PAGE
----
1999 | I Want It That Way by The Backstreet BoysFrom the Collection: Songs of the Summer
What a girl wants (is a good boy band).
By Gayle Wald
If you were a tween girl in the summer of 1999, there’s a good chance you spent at least some of the season watching Total Request Live, the popular MTV daily video countdown show. Which is to say, you spent some of that season experiencing the sonic juggernaut that was “I Want It That Way,” the Backstreet Boys song that dominated the number one slot from June until August, when it was forcibly retired to make room for a new top video. Like the song, the video, directed by Wayne Isham, does not so much tell a story as evoke the intensity and bittersweetness of “wanting,” particularly as it concerns pop music fandom.
Set at Los Angeles International Airport, “I Want It That Way” depicts the fresh-faced boy band singing and dancing in coordinated ensembles as their private jet, conspicuous in the background, stands ready to whisk them away to unknown destinations. Girls watching the video are invited to see their own desire reflected in its images of emotional fans gathered in a hangar to say goodbye to their idols.
The Backstreet Boys, along with bands like *NSYNC and LFO, existed because girls ostensibly wanted it that way. Cultural tastemakers may have derided “I Want It That Way” (like much other “teenybopper” pop of the late 1990s) as inauthentic; but the girls listening to it embraced the music for seeming to speak directly to and for them. Perhaps more importantly, groups like the Backstreet Boys gave girls a chance make themselves heard, both culturally and commercially.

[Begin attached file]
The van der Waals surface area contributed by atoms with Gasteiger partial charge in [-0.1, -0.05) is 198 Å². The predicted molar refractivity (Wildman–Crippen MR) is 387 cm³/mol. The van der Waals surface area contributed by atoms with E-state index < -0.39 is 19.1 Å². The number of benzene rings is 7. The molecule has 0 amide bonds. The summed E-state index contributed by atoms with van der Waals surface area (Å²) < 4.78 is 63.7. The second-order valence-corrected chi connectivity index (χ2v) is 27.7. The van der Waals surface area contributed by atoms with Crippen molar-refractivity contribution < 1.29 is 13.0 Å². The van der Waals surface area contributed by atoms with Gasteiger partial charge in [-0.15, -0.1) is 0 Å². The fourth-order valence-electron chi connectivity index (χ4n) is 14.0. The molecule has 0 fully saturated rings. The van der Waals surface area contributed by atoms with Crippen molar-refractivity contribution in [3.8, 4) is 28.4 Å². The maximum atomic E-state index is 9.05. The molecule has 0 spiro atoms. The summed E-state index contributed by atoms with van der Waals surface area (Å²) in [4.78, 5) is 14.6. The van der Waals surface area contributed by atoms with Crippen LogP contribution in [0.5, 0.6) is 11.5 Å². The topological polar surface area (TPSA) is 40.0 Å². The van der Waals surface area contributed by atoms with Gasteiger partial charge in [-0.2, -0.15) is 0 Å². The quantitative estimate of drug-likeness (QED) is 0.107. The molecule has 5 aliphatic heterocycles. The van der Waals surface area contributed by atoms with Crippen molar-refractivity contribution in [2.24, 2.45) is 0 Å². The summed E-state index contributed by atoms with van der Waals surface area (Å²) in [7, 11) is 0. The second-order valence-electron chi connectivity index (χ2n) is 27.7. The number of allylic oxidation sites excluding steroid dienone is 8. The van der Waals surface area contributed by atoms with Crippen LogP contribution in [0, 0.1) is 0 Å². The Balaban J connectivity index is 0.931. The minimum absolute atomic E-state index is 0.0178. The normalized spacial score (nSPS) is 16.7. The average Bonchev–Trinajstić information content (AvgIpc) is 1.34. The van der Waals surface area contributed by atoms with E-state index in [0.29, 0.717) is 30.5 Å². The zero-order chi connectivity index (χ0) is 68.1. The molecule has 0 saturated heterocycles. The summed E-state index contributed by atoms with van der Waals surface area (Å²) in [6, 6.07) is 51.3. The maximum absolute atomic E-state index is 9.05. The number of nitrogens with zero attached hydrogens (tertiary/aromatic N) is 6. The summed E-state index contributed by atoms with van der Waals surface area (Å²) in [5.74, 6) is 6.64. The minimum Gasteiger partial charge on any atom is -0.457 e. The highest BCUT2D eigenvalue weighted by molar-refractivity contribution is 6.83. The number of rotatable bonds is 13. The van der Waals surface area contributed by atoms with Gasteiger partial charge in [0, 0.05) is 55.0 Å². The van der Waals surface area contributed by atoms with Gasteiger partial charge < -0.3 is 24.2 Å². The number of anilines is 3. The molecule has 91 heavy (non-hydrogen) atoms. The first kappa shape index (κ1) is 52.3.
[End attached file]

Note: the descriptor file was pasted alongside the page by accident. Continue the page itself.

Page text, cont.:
Although their buying power has seldom translated into cultural cachet, women constituted the largest consumer audience for recorded sound from the emergence of Emile Berliner's grooved shellac discs as the medium of choice in the 1890s, through World War II. As Isaac Goldberg dutifully noted in his 1930 book Tin Pan Alley: A Chronicle of American Music, “Our popular song, in its industrial phase, begins largely under the influence of women.” The girls who rendered the Backstreet Boys bulletproof on the pop charts at the turn of the millennium were not so different from earlier generations of female fans who made crooners like Rudy Vallée into the nation’s first male “pop” stars, and propelled the early careers of rock ‘n’ roll icons like Elvis and The Beatles. But manufactured boy bands, stretching back to the Monkees and the Bay City Rollers, were distinct in that they didn’t try to conceal their appeal to girl-fans — it was their raison d’etre.
The Backstreet Boys were part of a boy-band mini-industry spawned in the 1990s by Lou Pearlman, the Orlando-based impresario who was later disgraced for perpetrating a multimillion-dollar Ponzi scheme involving a fictitious fleet of charter airplanes. (Even from a Florida prison, where he died in 2016, Pearlman happily reminisced about the “very nice and very substantial” profit he made off the band.) Yet the sleazy paternity of Pearlman’s famous musical offspring contrasted with their G-rated vibe, which garnered the approval of parents while creating a “safe” space in which girls could fantasize while bonding with other girls.